There are places in this world, I have to go there again and again and so I went last Friday. Roussillon, more precisely, the Conservatoire des ocres et de la couleur is such a place. Here I learned all the old techniques of wall plastering, here I always buy pigments and tools for my paintings and wall design, here I get advice and answers to technical questions.
This is such a beautiful place, it is so pleasant to stroll through the rooms of the old ochre mill and get inspired by all these wonderful colours.
And of course, I always find new pigments, this time a new blue 🙂
In the 18th century, quinine, obtained from South America was the expensive medicine used to treat Malaria. Because of the high costs, chemists were experimenting to develop a synthetic equivalent, so did W.H.Perkin. He did not succeed in creating quinine out of coal tar but accidentally discovered the colour mauve.
I combined violet pigments with some green mineral pigments, mixed them with a light grey in cold wax and acrylic to create a more soft, subtle, undecided appearance.
Mauve was long time a colour preferred by noble women, such as Eugenie, the Empress of France and thus became very fashionable for some decades but this trend burnt quickly.
For a long time, the greyish violet was often related to old women and not popular at all.
This might change as Pantone declared ultra-violet the colour of the year 2018 and I guess, all it’s shades will become fashion again 😉
I like to experiment with different materials over and over again and try out how they react to each other. For this painting I mixed blue and white pigments with cold beeswax and acrylic, applied all in countless layers on canvas and the result fits perfectly to the time of the year.
Actually, I did not think much of winter, the painting just turned out like this. I can see some snow on top of the Canigou, about 80 kilometers away, when driving to the supermarket, and that is indubitably a beautiful view, but it’s enough winter for me 🙂
Imagine, you are walking through a snow-covered forest, it is clear, icy cold winter weather, the snow crunches under your feet, ice cones are hanging from the branches. All that I can see and feel in this painting.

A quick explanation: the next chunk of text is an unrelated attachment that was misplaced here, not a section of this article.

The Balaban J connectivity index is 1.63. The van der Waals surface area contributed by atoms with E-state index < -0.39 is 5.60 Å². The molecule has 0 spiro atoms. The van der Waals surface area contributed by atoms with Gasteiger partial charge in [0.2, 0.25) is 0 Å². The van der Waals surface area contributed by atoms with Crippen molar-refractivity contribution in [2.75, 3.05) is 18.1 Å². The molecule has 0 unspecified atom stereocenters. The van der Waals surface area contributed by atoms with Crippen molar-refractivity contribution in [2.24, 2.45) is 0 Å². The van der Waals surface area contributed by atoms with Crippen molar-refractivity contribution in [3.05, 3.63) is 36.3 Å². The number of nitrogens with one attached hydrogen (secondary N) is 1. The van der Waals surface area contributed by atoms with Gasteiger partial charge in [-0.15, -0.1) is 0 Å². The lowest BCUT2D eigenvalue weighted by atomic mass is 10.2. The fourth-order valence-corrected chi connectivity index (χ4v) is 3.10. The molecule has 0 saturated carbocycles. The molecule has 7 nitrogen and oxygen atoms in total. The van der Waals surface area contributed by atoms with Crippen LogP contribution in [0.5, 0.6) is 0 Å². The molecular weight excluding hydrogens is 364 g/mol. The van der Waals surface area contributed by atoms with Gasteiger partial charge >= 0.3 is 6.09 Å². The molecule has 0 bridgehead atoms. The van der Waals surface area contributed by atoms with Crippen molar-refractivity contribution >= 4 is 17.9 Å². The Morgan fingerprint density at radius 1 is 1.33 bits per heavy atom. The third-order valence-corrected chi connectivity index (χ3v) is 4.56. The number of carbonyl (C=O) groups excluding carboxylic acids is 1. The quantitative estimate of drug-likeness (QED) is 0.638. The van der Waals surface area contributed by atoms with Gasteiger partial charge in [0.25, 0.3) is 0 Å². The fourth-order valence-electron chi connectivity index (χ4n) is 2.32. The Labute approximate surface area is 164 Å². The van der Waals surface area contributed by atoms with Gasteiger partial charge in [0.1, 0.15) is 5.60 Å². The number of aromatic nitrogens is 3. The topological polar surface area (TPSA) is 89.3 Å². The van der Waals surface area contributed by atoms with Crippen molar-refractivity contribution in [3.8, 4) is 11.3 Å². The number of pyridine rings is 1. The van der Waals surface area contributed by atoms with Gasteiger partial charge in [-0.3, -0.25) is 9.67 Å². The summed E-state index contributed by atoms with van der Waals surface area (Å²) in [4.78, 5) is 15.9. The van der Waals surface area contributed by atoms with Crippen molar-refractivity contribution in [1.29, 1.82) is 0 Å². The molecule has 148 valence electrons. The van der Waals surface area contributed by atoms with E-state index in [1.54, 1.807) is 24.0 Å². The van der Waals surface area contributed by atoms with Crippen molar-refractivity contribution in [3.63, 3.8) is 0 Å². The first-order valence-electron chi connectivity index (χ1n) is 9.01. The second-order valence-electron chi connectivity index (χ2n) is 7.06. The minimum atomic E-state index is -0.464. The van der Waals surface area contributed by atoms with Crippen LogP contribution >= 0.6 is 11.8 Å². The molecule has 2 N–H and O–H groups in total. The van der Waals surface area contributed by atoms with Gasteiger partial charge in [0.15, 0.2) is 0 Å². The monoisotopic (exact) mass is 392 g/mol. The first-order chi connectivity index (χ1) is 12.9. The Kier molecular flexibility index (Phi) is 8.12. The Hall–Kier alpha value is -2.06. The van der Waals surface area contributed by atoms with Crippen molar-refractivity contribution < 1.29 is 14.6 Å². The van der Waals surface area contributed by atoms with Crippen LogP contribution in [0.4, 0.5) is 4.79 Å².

I finished another painting, a bit similar to the Autumn Leafs painting, but with a much clearer structure and so I think, more powerful.
Also, I used different materials: lime, marble powder and cold marble wax for a smooth structure and shellac ink for a warm subtle tone.
This time, I really wanted to get a very deep, strong red. It’s not as easy as you might think by using different shades of red pigments. Red ochre is anhydrous iron oxyde, a mineral. It comes in shades from very dark brown-red to light yellow.
These minerals tend to turn either into a brownish red or rusty tone. So I mixed them, layer by layer and added some yellow pigments.
I wrote about the meaning of red before but I would like to add some more aspects to it.
Red, is the colour of power.
Kings, cardinals and Roman generals wore red.
Did you know, that about 75% of the worlds flags contain red?
But red is also associated with blood, danger, aggression and lust. The devil wears not always Prada but red and in the middle ages it was the colour prostitutes preferred to wear, until today we call the area were the prostitutes are presented the red – light district.
These oppositional attributes make red a tricky choice for brands.
One can say, red is the colour of life with all it’s facets: power, joy, sex, danger and death.
I hope you can see the power of life in my painting 😉
I was very emotional when creating that new painting, thought of my mother, family, life and friends. May be it’s because of November, but I am still very sad about the loss of my mother. Continue reading “Melancholy”